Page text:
300,000 cybersecurity experts are lacking in the Nordics

How did we get to this? Unrealistic expectations of the HR team, insufficiently motivated people, better benefits in other industries.

What are the solutions?

The demand for cybersecurity experts is at an all-time high, with companies across all industries seeking to protect their data and systems from cyber threats. However, the supply of skilled cybersecurity professionals is not keeping up with this demand, resulting in a significant skills gap in the Nordics.

In this article, we will explore the reasons behind the cybersecurity skills gap in the Nordics and discuss potential solutions to this pressing issue.

The Cybersecurity Skills Gap in the Nordics

The cybersecurity skills gap refers to the difference between the demand for cybersecurity professionals and the available supply of skilled individuals. According to a report by the European Union Agency for Cybersecurity (ENISA), the Nordics are facing a shortage of 300,000 cybersecurity experts, with Sweden, Denmark, and Norway being the most affected countries.

This shortage is not only a problem for the cybersecurity industry but also for the overall economy. Cybersecurity threats are becoming more sophisticated and frequent, and without enough skilled professionals to combat them, businesses and governments are at risk of significant financial and reputational damage.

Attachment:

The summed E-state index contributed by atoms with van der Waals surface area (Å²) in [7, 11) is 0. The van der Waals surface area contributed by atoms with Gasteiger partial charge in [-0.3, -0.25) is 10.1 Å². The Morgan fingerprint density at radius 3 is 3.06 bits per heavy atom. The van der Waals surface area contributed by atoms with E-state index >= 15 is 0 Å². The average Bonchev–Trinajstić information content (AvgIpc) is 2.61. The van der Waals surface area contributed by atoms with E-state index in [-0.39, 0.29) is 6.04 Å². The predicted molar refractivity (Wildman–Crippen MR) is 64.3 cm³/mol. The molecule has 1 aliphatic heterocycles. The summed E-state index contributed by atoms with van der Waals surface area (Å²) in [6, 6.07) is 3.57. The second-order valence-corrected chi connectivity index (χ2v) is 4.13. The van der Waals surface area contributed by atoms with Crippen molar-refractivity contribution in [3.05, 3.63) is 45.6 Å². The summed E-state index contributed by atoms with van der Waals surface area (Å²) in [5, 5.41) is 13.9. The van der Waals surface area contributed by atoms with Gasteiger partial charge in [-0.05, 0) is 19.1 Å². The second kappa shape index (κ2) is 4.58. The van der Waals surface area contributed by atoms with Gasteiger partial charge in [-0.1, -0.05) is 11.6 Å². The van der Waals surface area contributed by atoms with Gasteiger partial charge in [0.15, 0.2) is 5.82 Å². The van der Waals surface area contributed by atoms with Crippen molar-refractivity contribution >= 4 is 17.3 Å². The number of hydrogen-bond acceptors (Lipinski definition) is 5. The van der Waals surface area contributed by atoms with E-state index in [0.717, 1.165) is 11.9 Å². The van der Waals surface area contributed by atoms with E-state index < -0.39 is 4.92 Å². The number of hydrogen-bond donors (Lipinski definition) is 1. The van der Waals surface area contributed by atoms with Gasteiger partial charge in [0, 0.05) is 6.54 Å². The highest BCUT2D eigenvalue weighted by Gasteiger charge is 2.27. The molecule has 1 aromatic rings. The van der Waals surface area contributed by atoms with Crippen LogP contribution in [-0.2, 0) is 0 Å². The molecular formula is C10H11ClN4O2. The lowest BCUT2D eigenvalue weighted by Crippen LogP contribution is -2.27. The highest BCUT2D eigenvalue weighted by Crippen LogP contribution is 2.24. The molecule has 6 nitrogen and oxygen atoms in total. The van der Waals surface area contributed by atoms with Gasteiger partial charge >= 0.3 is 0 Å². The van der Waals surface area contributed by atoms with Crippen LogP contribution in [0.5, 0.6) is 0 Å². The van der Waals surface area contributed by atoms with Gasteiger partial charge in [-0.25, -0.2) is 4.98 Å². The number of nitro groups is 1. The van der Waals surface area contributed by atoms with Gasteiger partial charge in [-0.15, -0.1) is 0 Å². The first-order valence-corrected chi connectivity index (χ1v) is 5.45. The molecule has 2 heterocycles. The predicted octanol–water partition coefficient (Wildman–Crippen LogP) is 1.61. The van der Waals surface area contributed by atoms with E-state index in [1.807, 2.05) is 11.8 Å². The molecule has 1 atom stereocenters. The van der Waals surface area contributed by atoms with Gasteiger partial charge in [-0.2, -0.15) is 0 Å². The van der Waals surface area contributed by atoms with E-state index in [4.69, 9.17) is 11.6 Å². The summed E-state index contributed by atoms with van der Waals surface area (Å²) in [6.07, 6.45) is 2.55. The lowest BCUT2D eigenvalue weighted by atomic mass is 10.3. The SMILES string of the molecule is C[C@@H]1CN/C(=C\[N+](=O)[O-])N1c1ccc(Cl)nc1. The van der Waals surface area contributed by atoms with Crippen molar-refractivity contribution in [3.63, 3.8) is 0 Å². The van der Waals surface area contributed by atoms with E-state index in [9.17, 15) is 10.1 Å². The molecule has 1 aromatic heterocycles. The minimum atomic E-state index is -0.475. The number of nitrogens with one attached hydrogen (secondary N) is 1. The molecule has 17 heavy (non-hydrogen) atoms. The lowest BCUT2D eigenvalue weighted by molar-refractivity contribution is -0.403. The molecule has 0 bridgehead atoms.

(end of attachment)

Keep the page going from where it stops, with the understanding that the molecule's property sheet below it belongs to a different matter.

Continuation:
Unrealistic Expectations of the HR Team

One of the main reasons for the cybersecurity skills gap in the Nordics is the unrealistic expectations of the HR teams. Many companies have a narrow view of what a cybersecurity expert should look like, often seeking candidates with a specific set of technical skills and certifications. Wrong!

This approach limits the pool of potential candidates, as it excludes individuals who may have the necessary skills and knowledge but do not fit the traditional mold of a cybersecurity expert. Additionally, this narrow focus on technical skills overlooks the importance of soft skills, such as communication and problem-solving, which are crucial for success in the cybersecurity field.

Insufficiently Motivated People

Another factor contributing to the cybersecurity skills gap is the lack of motivation among individuals to pursue or sustain a career in cybersecurity. Many people are not aware of the opportunities and benefits that come with a career in cybersecurity, leading them to choose other fields.

Moreover, the cybersecurity industry has a reputation for being male-dominated and unwelcoming to women and minorities. This lack of diversity can be a deterrent for individuals who do not see themselves represented in the industry.

Better Benefits in Other Industries

The cybersecurity skills gap is also exacerbated by the fact that other industries offer better benefits and incentives, making it difficult for the cybersecurity industry to compete for top talent. For example, the tech industry often offers higher salaries and more flexible work arrangements, making it an attractive option for individuals with technical skills.

Additionally, the cybersecurity industry is facing stiff competition from the finance and healthcare sectors, which are also in need of cybersecurity professionals to protect their sensitive data.

Solutions to the Cybersecurity Skills Gap